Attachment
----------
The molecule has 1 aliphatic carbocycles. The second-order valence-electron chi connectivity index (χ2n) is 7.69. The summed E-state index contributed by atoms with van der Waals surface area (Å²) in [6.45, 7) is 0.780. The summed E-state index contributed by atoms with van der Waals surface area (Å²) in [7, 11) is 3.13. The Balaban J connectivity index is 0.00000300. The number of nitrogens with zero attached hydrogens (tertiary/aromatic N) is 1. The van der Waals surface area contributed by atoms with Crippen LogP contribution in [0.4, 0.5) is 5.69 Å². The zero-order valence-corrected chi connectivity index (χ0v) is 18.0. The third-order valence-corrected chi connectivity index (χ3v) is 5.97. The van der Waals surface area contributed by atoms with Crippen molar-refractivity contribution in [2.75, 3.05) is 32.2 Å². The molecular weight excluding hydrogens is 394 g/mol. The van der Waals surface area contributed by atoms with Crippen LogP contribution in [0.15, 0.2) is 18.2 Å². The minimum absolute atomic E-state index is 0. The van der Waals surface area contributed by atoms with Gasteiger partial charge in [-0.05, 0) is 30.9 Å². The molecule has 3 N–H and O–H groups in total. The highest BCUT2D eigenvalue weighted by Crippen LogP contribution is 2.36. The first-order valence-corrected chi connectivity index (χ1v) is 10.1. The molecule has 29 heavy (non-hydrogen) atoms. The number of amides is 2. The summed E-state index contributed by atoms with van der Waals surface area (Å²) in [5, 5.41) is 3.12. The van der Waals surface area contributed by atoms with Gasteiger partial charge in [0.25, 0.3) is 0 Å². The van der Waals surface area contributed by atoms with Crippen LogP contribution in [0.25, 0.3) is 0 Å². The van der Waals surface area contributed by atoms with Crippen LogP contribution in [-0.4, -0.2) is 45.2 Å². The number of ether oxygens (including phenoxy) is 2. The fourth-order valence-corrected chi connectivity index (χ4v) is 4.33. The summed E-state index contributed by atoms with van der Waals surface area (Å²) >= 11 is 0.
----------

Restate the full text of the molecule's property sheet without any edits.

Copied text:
The molecule has 1 aliphatic carbocycles. The second-order valence-electron chi connectivity index (χ2n) is 7.69. The summed E-state index contributed by atoms with van der Waals surface area (Å²) in [6.45, 7) is 0.780. The summed E-state index contributed by atoms with van der Waals surface area (Å²) in [7, 11) is 3.13. The Balaban J connectivity index is 0.00000300. The number of nitrogens with zero attached hydrogens (tertiary/aromatic N) is 1. The van der Waals surface area contributed by atoms with Crippen LogP contribution in [0.4, 0.5) is 5.69 Å². The zero-order valence-corrected chi connectivity index (χ0v) is 18.0. The third-order valence-corrected chi connectivity index (χ3v) is 5.97. The van der Waals surface area contributed by atoms with Crippen molar-refractivity contribution in [2.75, 3.05) is 32.2 Å². The molecular weight excluding hydrogens is 394 g/mol. The van der Waals surface area contributed by atoms with Crippen LogP contribution in [0.15, 0.2) is 18.2 Å². The minimum absolute atomic E-state index is 0. The van der Waals surface area contributed by atoms with Gasteiger partial charge in [-0.05, 0) is 30.9 Å². The molecule has 3 N–H and O–H groups in total. The highest BCUT2D eigenvalue weighted by Crippen LogP contribution is 2.36. The first-order valence-corrected chi connectivity index (χ1v) is 10.1. The molecule has 29 heavy (non-hydrogen) atoms. The number of amides is 2. The summed E-state index contributed by atoms with van der Waals surface area (Å²) in [5, 5.41) is 3.12. The van der Waals surface area contributed by atoms with Gasteiger partial charge in [0.25, 0.3) is 0 Å². The van der Waals surface area contributed by atoms with Crippen LogP contribution in [0.25, 0.3) is 0 Å². The van der Waals surface area contributed by atoms with Crippen LogP contribution in [-0.4, -0.2) is 45.2 Å². The number of ether oxygens (including phenoxy) is 2. The fourth-order valence-corrected chi connectivity index (χ4v) is 4.33. The summed E-state index contributed by atoms with van der Waals surface area (Å²) >= 11 is 0.